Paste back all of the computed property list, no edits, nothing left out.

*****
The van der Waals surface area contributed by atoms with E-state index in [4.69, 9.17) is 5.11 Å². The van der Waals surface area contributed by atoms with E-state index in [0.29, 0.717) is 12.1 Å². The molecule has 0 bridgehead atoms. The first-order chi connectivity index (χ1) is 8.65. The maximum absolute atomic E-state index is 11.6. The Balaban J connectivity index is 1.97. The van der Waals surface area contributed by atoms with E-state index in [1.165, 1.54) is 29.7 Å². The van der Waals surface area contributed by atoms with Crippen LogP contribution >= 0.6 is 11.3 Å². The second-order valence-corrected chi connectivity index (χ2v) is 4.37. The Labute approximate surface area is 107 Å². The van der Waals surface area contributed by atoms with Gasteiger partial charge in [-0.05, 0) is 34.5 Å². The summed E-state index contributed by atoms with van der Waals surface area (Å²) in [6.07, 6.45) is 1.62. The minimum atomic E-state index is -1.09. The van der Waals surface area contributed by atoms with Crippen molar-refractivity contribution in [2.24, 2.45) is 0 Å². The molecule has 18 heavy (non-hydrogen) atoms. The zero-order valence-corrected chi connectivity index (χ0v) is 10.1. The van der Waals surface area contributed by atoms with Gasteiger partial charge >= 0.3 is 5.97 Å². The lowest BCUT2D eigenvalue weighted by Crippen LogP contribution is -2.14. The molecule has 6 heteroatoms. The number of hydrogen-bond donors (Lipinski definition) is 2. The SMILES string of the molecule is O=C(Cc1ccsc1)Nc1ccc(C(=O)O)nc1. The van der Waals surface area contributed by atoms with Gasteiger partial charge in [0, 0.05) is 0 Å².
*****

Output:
The van der Waals surface area contributed by atoms with E-state index in [4.69, 9.17) is 5.11 Å². The van der Waals surface area contributed by atoms with E-state index in [0.29, 0.717) is 12.1 Å². The molecule has 0 bridgehead atoms. The first-order chi connectivity index (χ1) is 8.65. The maximum absolute atomic E-state index is 11.6. The Balaban J connectivity index is 1.97. The van der Waals surface area contributed by atoms with E-state index in [1.165, 1.54) is 29.7 Å². The van der Waals surface area contributed by atoms with Crippen LogP contribution >= 0.6 is 11.3 Å². The second-order valence-corrected chi connectivity index (χ2v) is 4.37. The Labute approximate surface area is 107 Å². The van der Waals surface area contributed by atoms with Gasteiger partial charge in [-0.05, 0) is 34.5 Å². The summed E-state index contributed by atoms with van der Waals surface area (Å²) in [6.07, 6.45) is 1.62. The minimum atomic E-state index is -1.09. The van der Waals surface area contributed by atoms with Crippen molar-refractivity contribution in [2.24, 2.45) is 0 Å². The molecule has 18 heavy (non-hydrogen) atoms. The zero-order valence-corrected chi connectivity index (χ0v) is 10.1. The van der Waals surface area contributed by atoms with Gasteiger partial charge >= 0.3 is 5.97 Å². The lowest BCUT2D eigenvalue weighted by Crippen LogP contribution is -2.14. The molecule has 6 heteroatoms. The number of hydrogen-bond donors (Lipinski definition) is 2. The SMILES string of the molecule is O=C(Cc1ccsc1)Nc1ccc(C(=O)O)nc1. The van der Waals surface area contributed by atoms with Gasteiger partial charge in [0, 0.05) is 0 Å².